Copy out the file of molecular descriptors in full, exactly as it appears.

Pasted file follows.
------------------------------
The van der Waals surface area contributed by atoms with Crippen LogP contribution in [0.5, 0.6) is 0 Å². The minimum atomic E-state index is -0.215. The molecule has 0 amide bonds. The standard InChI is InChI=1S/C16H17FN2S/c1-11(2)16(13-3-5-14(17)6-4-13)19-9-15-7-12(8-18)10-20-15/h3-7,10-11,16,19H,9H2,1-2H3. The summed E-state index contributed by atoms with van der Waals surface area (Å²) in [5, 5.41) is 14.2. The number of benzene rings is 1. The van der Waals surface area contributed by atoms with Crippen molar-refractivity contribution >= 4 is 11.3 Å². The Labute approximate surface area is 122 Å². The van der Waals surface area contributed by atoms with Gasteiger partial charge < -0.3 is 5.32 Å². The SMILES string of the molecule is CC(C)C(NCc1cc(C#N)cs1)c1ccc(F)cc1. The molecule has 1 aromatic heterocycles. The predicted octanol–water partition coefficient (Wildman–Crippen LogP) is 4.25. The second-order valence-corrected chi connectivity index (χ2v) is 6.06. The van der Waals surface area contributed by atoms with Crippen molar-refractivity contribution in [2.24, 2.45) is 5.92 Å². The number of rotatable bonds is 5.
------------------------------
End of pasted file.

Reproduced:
The van der Waals surface area contributed by atoms with Crippen LogP contribution in [0.5, 0.6) is 0 Å². The minimum atomic E-state index is -0.215. The molecule has 0 amide bonds. The standard InChI is InChI=1S/C16H17FN2S/c1-11(2)16(13-3-5-14(17)6-4-13)19-9-15-7-12(8-18)10-20-15/h3-7,10-11,16,19H,9H2,1-2H3. The summed E-state index contributed by atoms with van der Waals surface area (Å²) in [5, 5.41) is 14.2. The number of benzene rings is 1. The van der Waals surface area contributed by atoms with Crippen molar-refractivity contribution >= 4 is 11.3 Å². The Labute approximate surface area is 122 Å². The van der Waals surface area contributed by atoms with Gasteiger partial charge < -0.3 is 5.32 Å². The SMILES string of the molecule is CC(C)C(NCc1cc(C#N)cs1)c1ccc(F)cc1. The molecule has 1 aromatic heterocycles. The predicted octanol–water partition coefficient (Wildman–Crippen LogP) is 4.25. The second-order valence-corrected chi connectivity index (χ2v) is 6.06. The van der Waals surface area contributed by atoms with Crippen molar-refractivity contribution in [2.24, 2.45) is 5.92 Å². The number of rotatable bonds is 5.